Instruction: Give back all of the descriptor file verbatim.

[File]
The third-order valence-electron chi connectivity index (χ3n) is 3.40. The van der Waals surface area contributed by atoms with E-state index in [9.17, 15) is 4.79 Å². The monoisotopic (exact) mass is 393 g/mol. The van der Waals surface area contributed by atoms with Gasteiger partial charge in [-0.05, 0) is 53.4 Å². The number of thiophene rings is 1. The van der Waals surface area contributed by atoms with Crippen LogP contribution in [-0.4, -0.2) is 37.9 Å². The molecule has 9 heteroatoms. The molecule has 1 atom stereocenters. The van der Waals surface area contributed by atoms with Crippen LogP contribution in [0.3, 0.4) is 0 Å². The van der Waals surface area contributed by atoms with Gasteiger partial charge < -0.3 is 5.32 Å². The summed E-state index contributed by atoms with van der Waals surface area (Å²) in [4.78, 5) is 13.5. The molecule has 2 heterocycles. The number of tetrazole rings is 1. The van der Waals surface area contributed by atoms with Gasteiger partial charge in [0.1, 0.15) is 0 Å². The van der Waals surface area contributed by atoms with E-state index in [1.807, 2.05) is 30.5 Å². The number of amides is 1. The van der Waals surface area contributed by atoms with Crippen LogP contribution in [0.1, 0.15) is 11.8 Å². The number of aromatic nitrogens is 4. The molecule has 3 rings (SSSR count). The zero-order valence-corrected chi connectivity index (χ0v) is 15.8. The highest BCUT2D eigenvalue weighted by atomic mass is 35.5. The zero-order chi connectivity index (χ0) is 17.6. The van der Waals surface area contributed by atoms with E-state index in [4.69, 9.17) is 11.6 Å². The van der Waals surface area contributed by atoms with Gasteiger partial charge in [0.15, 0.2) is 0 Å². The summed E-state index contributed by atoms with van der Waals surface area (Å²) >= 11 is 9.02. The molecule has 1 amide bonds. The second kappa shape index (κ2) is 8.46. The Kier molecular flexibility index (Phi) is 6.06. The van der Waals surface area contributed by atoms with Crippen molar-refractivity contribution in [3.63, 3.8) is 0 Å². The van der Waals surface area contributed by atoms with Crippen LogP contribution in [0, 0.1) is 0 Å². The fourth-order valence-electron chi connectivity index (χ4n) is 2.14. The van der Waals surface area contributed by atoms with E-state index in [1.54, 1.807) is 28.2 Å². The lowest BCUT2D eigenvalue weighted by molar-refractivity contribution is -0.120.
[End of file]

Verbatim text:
The third-order valence-electron chi connectivity index (χ3n) is 3.40. The van der Waals surface area contributed by atoms with E-state index in [9.17, 15) is 4.79 Å². The monoisotopic (exact) mass is 393 g/mol. The van der Waals surface area contributed by atoms with Gasteiger partial charge in [-0.05, 0) is 53.4 Å². The number of thiophene rings is 1. The van der Waals surface area contributed by atoms with Crippen LogP contribution in [-0.4, -0.2) is 37.9 Å². The molecule has 9 heteroatoms. The molecule has 1 atom stereocenters. The van der Waals surface area contributed by atoms with Crippen LogP contribution in [0.3, 0.4) is 0 Å². The van der Waals surface area contributed by atoms with Gasteiger partial charge < -0.3 is 5.32 Å². The summed E-state index contributed by atoms with van der Waals surface area (Å²) in [4.78, 5) is 13.5. The molecule has 2 heterocycles. The number of tetrazole rings is 1. The van der Waals surface area contributed by atoms with Gasteiger partial charge in [0.1, 0.15) is 0 Å². The van der Waals surface area contributed by atoms with E-state index in [1.807, 2.05) is 30.5 Å². The number of amides is 1. The van der Waals surface area contributed by atoms with Crippen LogP contribution in [0.1, 0.15) is 11.8 Å². The number of aromatic nitrogens is 4. The molecule has 3 rings (SSSR count). The zero-order valence-corrected chi connectivity index (χ0v) is 15.8. The highest BCUT2D eigenvalue weighted by atomic mass is 35.5. The zero-order chi connectivity index (χ0) is 17.6. The van der Waals surface area contributed by atoms with E-state index in [4.69, 9.17) is 11.6 Å². The van der Waals surface area contributed by atoms with Gasteiger partial charge in [0.15, 0.2) is 0 Å². The summed E-state index contributed by atoms with van der Waals surface area (Å²) >= 11 is 9.02. The molecule has 1 amide bonds. The second kappa shape index (κ2) is 8.46. The Kier molecular flexibility index (Phi) is 6.06. The van der Waals surface area contributed by atoms with Crippen molar-refractivity contribution in [3.63, 3.8) is 0 Å². The van der Waals surface area contributed by atoms with Crippen LogP contribution in [0, 0.1) is 0 Å². The fourth-order valence-electron chi connectivity index (χ4n) is 2.14. The van der Waals surface area contributed by atoms with E-state index in [1.54, 1.807) is 28.2 Å². The lowest BCUT2D eigenvalue weighted by molar-refractivity contribution is -0.120.